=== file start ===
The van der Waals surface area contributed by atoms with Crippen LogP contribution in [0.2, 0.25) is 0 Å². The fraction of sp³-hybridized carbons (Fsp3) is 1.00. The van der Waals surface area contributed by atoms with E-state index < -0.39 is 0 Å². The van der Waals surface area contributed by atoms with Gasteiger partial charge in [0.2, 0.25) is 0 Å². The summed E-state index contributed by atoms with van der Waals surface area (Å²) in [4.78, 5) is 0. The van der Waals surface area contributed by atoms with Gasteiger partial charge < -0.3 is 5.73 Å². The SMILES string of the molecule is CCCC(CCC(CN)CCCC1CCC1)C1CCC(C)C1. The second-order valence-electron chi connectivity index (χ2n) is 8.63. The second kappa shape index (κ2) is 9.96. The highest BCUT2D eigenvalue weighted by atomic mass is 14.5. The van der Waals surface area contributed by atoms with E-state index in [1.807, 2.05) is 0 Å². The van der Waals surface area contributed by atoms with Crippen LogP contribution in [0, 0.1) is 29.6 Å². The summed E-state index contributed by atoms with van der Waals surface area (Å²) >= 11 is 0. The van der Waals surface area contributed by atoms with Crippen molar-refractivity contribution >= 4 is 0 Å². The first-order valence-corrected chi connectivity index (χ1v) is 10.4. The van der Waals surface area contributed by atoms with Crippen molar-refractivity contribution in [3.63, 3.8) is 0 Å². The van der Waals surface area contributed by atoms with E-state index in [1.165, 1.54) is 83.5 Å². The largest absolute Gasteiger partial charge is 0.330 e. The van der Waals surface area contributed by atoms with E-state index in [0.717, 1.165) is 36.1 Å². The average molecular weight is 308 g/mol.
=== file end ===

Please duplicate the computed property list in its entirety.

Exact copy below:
The van der Waals surface area contributed by atoms with Crippen LogP contribution in [0.2, 0.25) is 0 Å². The fraction of sp³-hybridized carbons (Fsp3) is 1.00. The van der Waals surface area contributed by atoms with E-state index < -0.39 is 0 Å². The van der Waals surface area contributed by atoms with Gasteiger partial charge in [0.2, 0.25) is 0 Å². The summed E-state index contributed by atoms with van der Waals surface area (Å²) in [4.78, 5) is 0. The van der Waals surface area contributed by atoms with Gasteiger partial charge < -0.3 is 5.73 Å². The SMILES string of the molecule is CCCC(CCC(CN)CCCC1CCC1)C1CCC(C)C1. The second-order valence-electron chi connectivity index (χ2n) is 8.63. The second kappa shape index (κ2) is 9.96. The highest BCUT2D eigenvalue weighted by atomic mass is 14.5. The van der Waals surface area contributed by atoms with E-state index in [1.807, 2.05) is 0 Å². The van der Waals surface area contributed by atoms with Crippen LogP contribution in [0, 0.1) is 29.6 Å². The summed E-state index contributed by atoms with van der Waals surface area (Å²) >= 11 is 0. The van der Waals surface area contributed by atoms with Crippen molar-refractivity contribution >= 4 is 0 Å². The first-order valence-corrected chi connectivity index (χ1v) is 10.4. The van der Waals surface area contributed by atoms with Crippen molar-refractivity contribution in [3.63, 3.8) is 0 Å². The van der Waals surface area contributed by atoms with E-state index in [1.165, 1.54) is 83.5 Å². The largest absolute Gasteiger partial charge is 0.330 e. The van der Waals surface area contributed by atoms with E-state index in [0.717, 1.165) is 36.1 Å². The average molecular weight is 308 g/mol.